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> From: Rebecca S. Guenther [mailto:[log in to unmask]]
> Sent: Thursday, April 04, 2002 10:08 AM
>
> 1. You say below that LC could "reuse an existing standard" by using
> Dublin Core. MARC is an existing standard that has been enormously
> successful and suits people's needs for the communities it
> serves. So we
> are already reusing an existing standard.

True, MARC is a standard but not an existing XML metadata standard.
Which is essentially what you are trying to accomplish with MODS.

> 2. Dublin Core semantics are extremely broad; the advantage of MODS is
> 3. Dublin Core has essentially no content rules. MARC fields
> 4. Dublin Core elements do not have anything like
> 5. There is nothing that can be said about

Yes, all this is true.  You can qualify DC to get around these issues.

> 6. We considered using some of the Dublin Core names for elements, but

Agree here as well.  Some of DC element names should have had more
thought behind them.

> 7. From what we had been hearing in various digital library projects,

From what I have been hearing from the DC community is that DC is
making lots of progress in non-library communities whom either
don't want or need library standards for metadata.  The library
community is a small part of the overall metadata picture.  I think
you agree with that latter statement, below, after (8).

> 8. There is still no agreed-upon XML schema for qualified Dublin Core
> (although some work is being done in this area).

True, but that doesn't mean you should define another standard,
because an existing one hasn't reached consensus.  A better
approach might be to work with the existing DC community to the
benefit of both.  Your argument here to justify MODS, seems odd
to me.

But lets not forget that DC is coupled with RDF.  So buying into DC
means buying into RDF.  Now that seems like a better argument in favor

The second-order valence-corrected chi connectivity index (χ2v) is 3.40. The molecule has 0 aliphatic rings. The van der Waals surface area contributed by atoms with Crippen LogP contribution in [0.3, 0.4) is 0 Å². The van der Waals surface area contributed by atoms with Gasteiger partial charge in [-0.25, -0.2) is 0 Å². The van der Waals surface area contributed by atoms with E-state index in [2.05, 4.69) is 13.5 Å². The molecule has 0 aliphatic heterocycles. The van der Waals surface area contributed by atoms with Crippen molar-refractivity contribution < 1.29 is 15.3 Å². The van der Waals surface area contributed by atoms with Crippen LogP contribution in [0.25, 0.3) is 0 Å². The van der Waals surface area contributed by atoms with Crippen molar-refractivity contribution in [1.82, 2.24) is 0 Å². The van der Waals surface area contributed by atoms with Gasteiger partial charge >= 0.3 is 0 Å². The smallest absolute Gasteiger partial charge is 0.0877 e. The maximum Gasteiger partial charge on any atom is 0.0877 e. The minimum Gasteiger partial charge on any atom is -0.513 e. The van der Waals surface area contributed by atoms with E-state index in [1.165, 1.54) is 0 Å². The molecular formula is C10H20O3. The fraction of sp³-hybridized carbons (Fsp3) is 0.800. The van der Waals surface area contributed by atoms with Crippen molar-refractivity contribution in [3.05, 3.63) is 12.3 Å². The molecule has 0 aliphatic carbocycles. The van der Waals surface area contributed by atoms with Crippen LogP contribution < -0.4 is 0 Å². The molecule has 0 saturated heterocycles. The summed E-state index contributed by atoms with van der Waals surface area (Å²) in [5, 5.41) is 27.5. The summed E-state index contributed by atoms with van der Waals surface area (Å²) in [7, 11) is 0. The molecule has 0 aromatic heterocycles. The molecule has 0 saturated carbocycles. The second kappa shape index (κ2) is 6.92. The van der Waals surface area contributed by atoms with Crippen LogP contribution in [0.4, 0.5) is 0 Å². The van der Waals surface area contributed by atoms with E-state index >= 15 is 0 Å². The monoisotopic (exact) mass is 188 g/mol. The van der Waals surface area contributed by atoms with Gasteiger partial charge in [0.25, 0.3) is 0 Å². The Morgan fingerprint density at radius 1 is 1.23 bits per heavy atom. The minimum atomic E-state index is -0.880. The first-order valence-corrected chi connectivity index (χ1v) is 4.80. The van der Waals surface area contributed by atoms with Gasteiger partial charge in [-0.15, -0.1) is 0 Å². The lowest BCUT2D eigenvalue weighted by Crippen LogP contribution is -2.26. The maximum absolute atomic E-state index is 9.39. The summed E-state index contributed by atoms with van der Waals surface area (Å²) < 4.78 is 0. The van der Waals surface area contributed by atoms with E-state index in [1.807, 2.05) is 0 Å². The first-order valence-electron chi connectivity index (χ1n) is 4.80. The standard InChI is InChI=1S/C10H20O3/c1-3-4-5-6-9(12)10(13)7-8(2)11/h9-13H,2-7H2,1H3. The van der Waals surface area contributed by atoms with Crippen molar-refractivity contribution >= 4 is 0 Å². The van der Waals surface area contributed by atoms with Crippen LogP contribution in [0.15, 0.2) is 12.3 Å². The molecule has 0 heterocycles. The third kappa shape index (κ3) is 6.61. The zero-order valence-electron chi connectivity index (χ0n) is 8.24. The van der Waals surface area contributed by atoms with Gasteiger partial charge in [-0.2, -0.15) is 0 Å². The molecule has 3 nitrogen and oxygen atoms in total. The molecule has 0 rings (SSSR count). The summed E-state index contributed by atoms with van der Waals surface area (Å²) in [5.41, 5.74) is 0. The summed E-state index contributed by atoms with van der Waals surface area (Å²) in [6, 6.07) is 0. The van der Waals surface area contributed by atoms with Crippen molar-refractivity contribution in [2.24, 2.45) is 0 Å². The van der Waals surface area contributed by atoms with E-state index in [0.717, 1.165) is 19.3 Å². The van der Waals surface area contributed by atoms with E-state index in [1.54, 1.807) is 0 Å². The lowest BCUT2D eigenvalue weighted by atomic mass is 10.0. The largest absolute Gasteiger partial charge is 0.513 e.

of justifying MODS ;-)

> As I said, Dublin Core is particularly useful for broad cross-domain
> resource discovery.  This is not what we are after with MODS,
> which is a richer resource description. Interest in MODS we assume
> is for a more limited community (although broader than just libraries).

With some changes I could see MODS being useful in both the broad
cross-domain resource discovery and for richer resource description.
This was one the reasons for my refinement proposal.  You could start
with 19, or so, non-refined elements that could be used broadly like
DC and then provide a series of MARC like refinements to the base 19
for the richer resource description applicable to multiple communities.

Other communities could either build on the 19 non-refined elements
or the MARC like refinements depending upon their needs.  LC could
then make further refinements to the MARC like refinements that would
allow full round tripping of MARC21 to MODS to MARC21 without loss of
information or displacing of information into other fields.

I feel that with a little more thought you could have a more
extensible metadata standard that would serve many more diverse
metadata communities.


Andy.